I believe that the appointment of women with a deep passion for women’s ministries will advance the mission. This may well be the wife of a male divisional commander with a passion and vision for women’s ministries. We want to do our best to put people in the right appointments.
Secondly, I believe that the move away from “default appointments” advances the mission by releasing individuals to make the greatest impact they can according to their skills and gifts and the needs of the movement.
How is appointing an National Gender Equity Advocate going to keep this on the Australia One agenda?
The advocate will directly report to the Chief Secretary. As a member of the Senior Leadership Team and Cabinet, the National Gender Equity Advocate will keep the matter across leadership considerations so that the matter remains on the radar.
As this has now become a key component of the Australia One Program we are all responsible at every level to consider gender equity and work together to achieve gender equity.
A key component of the agenda includes the development of a strategy focus upon upskilling and development opportunities for women so that they can be equally considered for appointments based on merit.
Part of the advocate’s role will be to identify 20 women each year from across the nation to ensure we are beginning that process of upskilling.
An important part of the advocate’s role is to implement strategies to deal with systemic problems of gender equity. They will be responsible for making sure that the recommendations are implemented: like having a minimum of 30 per cent women on every committee and board.
It will also be the responsibility of the National Gender Equity Advocate working with the committee to identify what the current issues are and make recommendations on how to move forward.
Speaking of the 30 per cent minimum, some would say this is just tokenism. How would you respond to that perspective?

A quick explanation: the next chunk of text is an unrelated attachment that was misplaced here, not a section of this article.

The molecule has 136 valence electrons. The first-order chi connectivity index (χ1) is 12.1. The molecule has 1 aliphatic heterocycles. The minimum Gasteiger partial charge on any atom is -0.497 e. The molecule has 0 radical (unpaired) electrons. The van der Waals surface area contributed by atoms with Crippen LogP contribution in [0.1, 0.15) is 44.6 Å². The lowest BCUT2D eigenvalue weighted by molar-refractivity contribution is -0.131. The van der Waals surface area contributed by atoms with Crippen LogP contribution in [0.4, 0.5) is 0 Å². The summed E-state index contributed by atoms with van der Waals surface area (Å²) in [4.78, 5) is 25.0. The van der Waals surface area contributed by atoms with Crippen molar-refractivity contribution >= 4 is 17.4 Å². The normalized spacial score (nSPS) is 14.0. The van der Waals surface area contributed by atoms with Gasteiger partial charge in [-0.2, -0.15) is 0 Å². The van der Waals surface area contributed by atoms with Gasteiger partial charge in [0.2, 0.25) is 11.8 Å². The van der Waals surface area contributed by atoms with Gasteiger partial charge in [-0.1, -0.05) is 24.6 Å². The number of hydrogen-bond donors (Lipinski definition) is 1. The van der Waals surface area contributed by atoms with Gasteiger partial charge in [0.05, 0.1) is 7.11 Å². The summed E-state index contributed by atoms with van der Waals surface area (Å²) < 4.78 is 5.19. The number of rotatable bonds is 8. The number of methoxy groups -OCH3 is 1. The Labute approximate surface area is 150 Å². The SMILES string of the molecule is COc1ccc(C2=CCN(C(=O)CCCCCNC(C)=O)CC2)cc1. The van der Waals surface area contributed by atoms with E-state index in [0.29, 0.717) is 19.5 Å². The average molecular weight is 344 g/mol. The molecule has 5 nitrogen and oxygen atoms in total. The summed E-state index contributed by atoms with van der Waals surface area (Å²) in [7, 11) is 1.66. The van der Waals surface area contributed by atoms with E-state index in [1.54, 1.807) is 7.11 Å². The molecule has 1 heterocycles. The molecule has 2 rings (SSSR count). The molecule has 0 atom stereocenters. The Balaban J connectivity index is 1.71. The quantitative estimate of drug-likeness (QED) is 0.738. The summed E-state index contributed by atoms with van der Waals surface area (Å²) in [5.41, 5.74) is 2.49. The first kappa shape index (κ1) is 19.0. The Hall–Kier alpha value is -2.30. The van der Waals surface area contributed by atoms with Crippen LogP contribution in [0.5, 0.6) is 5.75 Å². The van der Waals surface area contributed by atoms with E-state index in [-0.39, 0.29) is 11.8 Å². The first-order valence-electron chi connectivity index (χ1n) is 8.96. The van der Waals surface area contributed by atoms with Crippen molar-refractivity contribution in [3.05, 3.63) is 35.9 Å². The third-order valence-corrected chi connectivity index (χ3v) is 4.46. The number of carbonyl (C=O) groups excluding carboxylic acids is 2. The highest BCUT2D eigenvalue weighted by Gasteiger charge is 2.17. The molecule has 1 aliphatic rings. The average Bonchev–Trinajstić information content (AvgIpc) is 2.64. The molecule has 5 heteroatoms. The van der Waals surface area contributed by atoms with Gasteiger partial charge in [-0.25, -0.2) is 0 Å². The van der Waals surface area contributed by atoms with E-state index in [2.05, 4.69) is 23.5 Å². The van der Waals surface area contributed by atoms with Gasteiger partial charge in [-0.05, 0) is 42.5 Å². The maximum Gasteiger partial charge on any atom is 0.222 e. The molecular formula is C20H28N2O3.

We should recognise that there are women in leadership across Australia who are making a significant impact upon the mission and the movement.
These include, but are not limited to, serving in positions of divisional leadership, both as divisional commanders and divisional directors for women’s ministries and other divisional leadership roles, serving as cabinet secretaries, training officers, social program leaders, and a variety of corps leadership positions among many other leadership opportunities.
There are also women making a great contribution on many of our boards and councils. This recommendation keeps us accountable to that consistent minimum.
By choosing a 30 per cent minimum there is not a limit to that level but it ensures that minimum is maintained while aiming for an even balance, but prevents appointing either a male or female to a board or leadership to just to make an even balance.
The committee is going to be made up of both men and women and some will not be Salvationists. Why is this diversity important?
There are others in many organisations, including government, business and not-for-profits that are on this journey toward gender equity. We can benefit from their experience and expertise.
People external to The Salvation Army bring a freshness to this conversation and a new set of eyes. It will be challenging for us to work with external partners because I think they will hold us to the highest level of integrity. I think we need to be challenged to be our best.
What is the role of men in this strategy?
There are men who are passionate about this issue. We will be including men as part of the gender equity committee. Including them gives us a broader perspective, including those who are external to The Salvation Army.
I believe it is the responsibility of men to commit to equally share the journey with women in ministry and leadership. For married couples this includes sharing in the responsibilities of life and home to enable both to be active in ministry and leadership and share opportunities for development.
When will we start seeing changes?
We are now having the conversations with officers being considered for divisional leadership roles to assist in the development of the proposals for presentation to IHQ that reflect each officer’s gifts and skills and maximises the impact on mission.
In the appointment of boards, senior leadership teams and cabinet for the new Australia Territory, we will be guided by developing principles for gender equity.
With the appointment of the National Gender Equity Advocate starting on 1 August, the development of the committee will commence and be formed before the year's end.
For more information or if you have any questions relating to the National Gender Equity Plan, please go to the Australia One website at australiaone.info. You can also email firstname.lastname@example.org or email@example.com.